In today's Miami Herald, you'll find an article by Miami City Hall beat reporter Charles Rabin that blathers on about Mayor Tomás Regalado's allegedly unflappable resiliency. Rabin, late to the game by a week, notes Regalado is facing a recall threat from the police and fire unions as the city faces a budget hole for the third consecutive year and the mayor is coming under fire for doling out golden parachutes to departing Miami executives.
"I feel like Bill Clinton," Regalado informs Rabin. "Some people really hated him, and some people loved him."
Can you believe that? A Cuban-American politician who in 2000 helped incite his constituents to stop the federal government from reuniting Cuban rafter boy Elián González with his father is now comparing himself to the U.S. president responsible for making sure the kid was returned to his dad.
Rabin's piece reads like a PR job concocted in the mayor's office as a response to Tim Elfrink's recent cover story chronicling the ten reasons Regalado should be recalled. Rabin doesn't even mention the New Times story, which was a catalyst for the unions' decision to recall Regalado. We've come to expect that from Chuckie. He's got a serious problem with crediting anybody who outscoops him. But we digress.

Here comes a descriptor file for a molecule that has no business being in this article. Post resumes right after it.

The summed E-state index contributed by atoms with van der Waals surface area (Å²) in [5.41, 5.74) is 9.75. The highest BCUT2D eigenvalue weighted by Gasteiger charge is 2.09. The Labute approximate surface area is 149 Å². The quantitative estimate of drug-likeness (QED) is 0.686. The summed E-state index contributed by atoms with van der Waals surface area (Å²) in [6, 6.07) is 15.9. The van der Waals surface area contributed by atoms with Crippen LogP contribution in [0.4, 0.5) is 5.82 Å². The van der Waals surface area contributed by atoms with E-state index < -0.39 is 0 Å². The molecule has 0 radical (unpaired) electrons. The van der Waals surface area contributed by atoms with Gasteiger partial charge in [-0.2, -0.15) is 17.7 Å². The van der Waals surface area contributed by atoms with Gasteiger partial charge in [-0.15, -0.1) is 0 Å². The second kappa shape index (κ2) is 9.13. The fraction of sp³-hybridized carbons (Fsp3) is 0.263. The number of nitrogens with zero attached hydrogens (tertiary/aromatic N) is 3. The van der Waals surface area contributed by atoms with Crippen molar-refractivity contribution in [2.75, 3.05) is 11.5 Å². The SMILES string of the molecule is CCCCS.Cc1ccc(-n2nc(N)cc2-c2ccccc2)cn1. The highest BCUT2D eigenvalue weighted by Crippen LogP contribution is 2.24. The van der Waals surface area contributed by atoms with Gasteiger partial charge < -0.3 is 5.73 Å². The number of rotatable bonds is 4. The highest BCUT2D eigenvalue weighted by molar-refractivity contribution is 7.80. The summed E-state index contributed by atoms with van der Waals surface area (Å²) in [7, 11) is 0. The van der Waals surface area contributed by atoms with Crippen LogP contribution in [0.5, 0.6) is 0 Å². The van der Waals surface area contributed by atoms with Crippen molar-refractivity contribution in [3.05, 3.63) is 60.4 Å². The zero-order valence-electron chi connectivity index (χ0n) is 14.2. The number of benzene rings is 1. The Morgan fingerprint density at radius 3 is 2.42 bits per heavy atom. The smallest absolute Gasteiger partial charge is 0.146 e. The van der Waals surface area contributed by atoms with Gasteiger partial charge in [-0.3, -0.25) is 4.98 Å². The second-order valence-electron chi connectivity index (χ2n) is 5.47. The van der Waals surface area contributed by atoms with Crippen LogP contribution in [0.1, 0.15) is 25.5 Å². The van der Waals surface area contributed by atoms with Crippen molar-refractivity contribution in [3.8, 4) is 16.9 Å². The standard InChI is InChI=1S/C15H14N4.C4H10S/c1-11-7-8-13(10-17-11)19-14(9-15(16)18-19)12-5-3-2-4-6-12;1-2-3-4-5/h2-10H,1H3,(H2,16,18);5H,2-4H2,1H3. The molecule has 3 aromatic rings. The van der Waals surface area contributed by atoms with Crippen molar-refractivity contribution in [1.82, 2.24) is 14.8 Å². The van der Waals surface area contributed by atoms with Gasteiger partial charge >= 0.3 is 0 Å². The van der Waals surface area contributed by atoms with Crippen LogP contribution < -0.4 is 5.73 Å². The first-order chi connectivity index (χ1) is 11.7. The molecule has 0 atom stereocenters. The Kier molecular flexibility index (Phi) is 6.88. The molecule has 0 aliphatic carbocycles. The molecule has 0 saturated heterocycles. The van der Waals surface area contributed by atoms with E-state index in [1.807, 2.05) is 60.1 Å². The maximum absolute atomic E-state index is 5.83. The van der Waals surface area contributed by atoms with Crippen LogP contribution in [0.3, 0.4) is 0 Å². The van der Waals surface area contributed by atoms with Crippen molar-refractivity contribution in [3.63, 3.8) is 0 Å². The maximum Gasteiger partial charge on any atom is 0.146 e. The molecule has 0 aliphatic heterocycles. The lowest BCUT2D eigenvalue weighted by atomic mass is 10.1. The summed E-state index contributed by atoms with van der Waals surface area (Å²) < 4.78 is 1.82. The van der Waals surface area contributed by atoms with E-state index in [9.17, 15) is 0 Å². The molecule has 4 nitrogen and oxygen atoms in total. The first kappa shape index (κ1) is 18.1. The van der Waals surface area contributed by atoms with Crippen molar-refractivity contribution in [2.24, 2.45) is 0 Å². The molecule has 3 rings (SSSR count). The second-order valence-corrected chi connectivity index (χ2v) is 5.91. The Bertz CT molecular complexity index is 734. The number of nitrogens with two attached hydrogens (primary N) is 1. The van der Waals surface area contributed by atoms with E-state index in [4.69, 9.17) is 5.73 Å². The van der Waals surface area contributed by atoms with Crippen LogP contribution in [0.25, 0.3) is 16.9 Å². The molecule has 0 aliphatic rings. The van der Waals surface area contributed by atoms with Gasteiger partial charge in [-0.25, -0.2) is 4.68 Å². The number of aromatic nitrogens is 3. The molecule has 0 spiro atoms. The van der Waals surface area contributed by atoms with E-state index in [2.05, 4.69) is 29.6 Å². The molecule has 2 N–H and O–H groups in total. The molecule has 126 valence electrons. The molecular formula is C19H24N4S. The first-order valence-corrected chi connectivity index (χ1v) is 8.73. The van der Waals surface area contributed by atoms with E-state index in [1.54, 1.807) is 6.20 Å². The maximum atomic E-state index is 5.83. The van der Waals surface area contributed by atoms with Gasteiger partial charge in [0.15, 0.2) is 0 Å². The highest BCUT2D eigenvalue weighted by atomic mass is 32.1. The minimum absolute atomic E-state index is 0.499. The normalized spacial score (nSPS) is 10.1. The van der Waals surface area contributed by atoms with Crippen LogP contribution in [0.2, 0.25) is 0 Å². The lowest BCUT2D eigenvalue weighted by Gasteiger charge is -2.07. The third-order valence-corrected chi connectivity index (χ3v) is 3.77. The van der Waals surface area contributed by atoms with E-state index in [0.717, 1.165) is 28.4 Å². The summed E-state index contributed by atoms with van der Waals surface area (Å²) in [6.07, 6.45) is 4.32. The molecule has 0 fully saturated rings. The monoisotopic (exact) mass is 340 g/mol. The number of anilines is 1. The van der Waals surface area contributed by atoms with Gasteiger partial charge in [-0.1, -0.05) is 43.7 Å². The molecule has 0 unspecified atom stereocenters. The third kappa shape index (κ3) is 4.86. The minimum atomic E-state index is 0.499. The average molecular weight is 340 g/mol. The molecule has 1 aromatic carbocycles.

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Regalado has been making the rounds at other media outlets to defend his performance. Over the weekend, he was a guest on Helen Ferre's WPBT show Issues to answer questions about the recall and the New Times story. During the taping, he insisted Elfrink's article was inaccurate. "He didn't do his homework," Regalado told Ferre. "Shame on the New Times."
You can view the interview below: